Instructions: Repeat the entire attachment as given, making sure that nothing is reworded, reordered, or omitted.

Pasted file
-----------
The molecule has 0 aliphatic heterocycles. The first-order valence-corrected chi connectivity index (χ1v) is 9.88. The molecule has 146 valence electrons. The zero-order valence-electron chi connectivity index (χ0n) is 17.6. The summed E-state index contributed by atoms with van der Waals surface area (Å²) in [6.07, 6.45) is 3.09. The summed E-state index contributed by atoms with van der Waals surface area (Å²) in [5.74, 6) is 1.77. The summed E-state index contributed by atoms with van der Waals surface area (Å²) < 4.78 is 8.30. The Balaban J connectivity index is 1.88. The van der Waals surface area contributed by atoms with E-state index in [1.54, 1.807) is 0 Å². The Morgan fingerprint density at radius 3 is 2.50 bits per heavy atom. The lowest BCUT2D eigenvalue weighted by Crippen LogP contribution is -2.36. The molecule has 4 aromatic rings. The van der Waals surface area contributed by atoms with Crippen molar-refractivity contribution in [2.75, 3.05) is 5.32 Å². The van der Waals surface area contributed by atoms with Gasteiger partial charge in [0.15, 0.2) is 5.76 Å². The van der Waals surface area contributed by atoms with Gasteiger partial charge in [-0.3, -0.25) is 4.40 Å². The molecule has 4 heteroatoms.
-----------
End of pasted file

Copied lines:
The molecule has 0 aliphatic heterocycles. The first-order valence-corrected chi connectivity index (χ1v) is 9.88. The molecule has 146 valence electrons. The zero-order valence-electron chi connectivity index (χ0n) is 17.6. The summed E-state index contributed by atoms with van der Waals surface area (Å²) in [6.07, 6.45) is 3.09. The summed E-state index contributed by atoms with van der Waals surface area (Å²) in [5.74, 6) is 1.77. The summed E-state index contributed by atoms with van der Waals surface area (Å²) < 4.78 is 8.30. The Balaban J connectivity index is 1.88. The van der Waals surface area contributed by atoms with E-state index in [1.54, 1.807) is 0 Å². The Morgan fingerprint density at radius 3 is 2.50 bits per heavy atom. The lowest BCUT2D eigenvalue weighted by Crippen LogP contribution is -2.36. The molecule has 4 aromatic rings. The van der Waals surface area contributed by atoms with Crippen molar-refractivity contribution in [2.75, 3.05) is 5.32 Å². The van der Waals surface area contributed by atoms with Gasteiger partial charge in [0.15, 0.2) is 5.76 Å². The van der Waals surface area contributed by atoms with Gasteiger partial charge in [-0.3, -0.25) is 4.40 Å². The molecule has 4 heteroatoms.